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    The United States has a diverse array of forest cover types on its 747 million acres of forest land. Forests in the United States have been shaped by many natural and human-caused forces, including climate, physiography, geology, soils, water, fire, land use changes, timber harvests, and other human interventions. The major purpose of this document is to describe area projections of forest cover changes on timberland areas of the United States, in support of the 2000 Resources Planning Act assessment by the USDA Forest Service. Forest area projections differ markedly by region, owner, and forest cover type. Although some regions such as the North are projected to have relatively small percentage changes in common types such as maple-beech-birch (less than 5 percent), others in the South have relatively large projected changes: reductions of 19 percent for upland hardwood on nonindustrial private forest timberlands and 58 percent on forest industry timberlands in the South Central region; and increases in excess of 25 percent for planted pine for both private ownerships in the South. Although the area of softwoods is projected to increase across many regions of the country, especially on forest industry lands, hardwoods will remain the dominant forest type on private lands.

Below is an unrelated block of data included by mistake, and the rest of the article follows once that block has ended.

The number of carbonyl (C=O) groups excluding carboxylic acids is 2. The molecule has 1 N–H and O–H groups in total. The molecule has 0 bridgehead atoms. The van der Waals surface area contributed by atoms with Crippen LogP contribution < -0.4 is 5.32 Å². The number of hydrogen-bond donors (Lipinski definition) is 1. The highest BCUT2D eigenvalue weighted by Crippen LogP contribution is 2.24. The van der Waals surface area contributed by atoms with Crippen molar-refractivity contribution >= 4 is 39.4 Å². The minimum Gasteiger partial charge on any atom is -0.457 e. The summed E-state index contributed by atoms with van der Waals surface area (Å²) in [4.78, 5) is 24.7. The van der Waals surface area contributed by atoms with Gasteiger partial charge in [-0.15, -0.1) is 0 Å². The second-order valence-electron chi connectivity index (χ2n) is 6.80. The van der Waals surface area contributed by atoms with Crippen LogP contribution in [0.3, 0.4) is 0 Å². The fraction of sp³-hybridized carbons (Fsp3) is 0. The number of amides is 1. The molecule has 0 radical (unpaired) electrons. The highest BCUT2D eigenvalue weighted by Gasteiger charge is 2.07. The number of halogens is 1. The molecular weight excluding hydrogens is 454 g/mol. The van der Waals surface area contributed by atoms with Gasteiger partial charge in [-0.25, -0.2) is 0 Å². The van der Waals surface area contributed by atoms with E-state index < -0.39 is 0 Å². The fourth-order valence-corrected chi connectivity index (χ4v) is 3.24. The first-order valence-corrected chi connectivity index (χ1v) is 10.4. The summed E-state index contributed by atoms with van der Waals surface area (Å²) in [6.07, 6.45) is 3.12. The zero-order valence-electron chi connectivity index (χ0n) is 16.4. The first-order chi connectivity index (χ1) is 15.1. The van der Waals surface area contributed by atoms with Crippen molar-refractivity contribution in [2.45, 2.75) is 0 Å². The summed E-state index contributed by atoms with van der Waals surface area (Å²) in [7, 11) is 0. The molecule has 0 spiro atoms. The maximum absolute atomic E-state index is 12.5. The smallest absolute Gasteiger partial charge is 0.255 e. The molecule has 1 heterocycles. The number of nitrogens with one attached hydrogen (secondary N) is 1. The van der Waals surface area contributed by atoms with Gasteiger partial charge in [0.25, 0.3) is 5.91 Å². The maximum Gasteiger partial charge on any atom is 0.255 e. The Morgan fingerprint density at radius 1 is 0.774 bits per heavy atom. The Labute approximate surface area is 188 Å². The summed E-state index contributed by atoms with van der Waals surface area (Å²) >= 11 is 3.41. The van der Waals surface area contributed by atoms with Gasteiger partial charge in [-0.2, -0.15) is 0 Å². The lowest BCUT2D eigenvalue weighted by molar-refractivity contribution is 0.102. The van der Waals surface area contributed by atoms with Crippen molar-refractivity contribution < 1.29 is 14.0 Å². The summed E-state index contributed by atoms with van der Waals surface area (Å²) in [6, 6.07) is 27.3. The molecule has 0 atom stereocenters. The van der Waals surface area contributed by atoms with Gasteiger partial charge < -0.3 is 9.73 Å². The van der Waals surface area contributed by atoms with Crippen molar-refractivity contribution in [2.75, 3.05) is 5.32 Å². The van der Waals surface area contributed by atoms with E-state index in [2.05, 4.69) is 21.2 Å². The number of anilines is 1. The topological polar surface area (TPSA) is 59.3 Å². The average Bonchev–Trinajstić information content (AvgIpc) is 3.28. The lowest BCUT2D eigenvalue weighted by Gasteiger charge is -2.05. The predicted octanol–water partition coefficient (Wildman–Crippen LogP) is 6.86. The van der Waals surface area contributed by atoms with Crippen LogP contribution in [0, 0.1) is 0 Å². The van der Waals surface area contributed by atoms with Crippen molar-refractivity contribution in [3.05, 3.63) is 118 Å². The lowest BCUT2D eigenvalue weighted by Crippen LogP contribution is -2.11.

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    • Visit PNW's Publication Request Page to request a hard copy of this publication.
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    • This article was written and prepared by U.S. Government employees on official time, and is therefore in the public domain.


    Alig, Ralph J.; Butler, Brett J. 2004. Area changes for forest cover types in the United States, 1952 to 1997, with projections to 2050. Gen. Tech. Rep. PNW-GTR-613. Portland, OR: U.S. Department of Agriculture, Forest Service, Pacific Northwest Research Station. 106 p


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    Forest land area, forest type transitions, succession, forest cover, timber harvesting, Renewable Resources Planning Act

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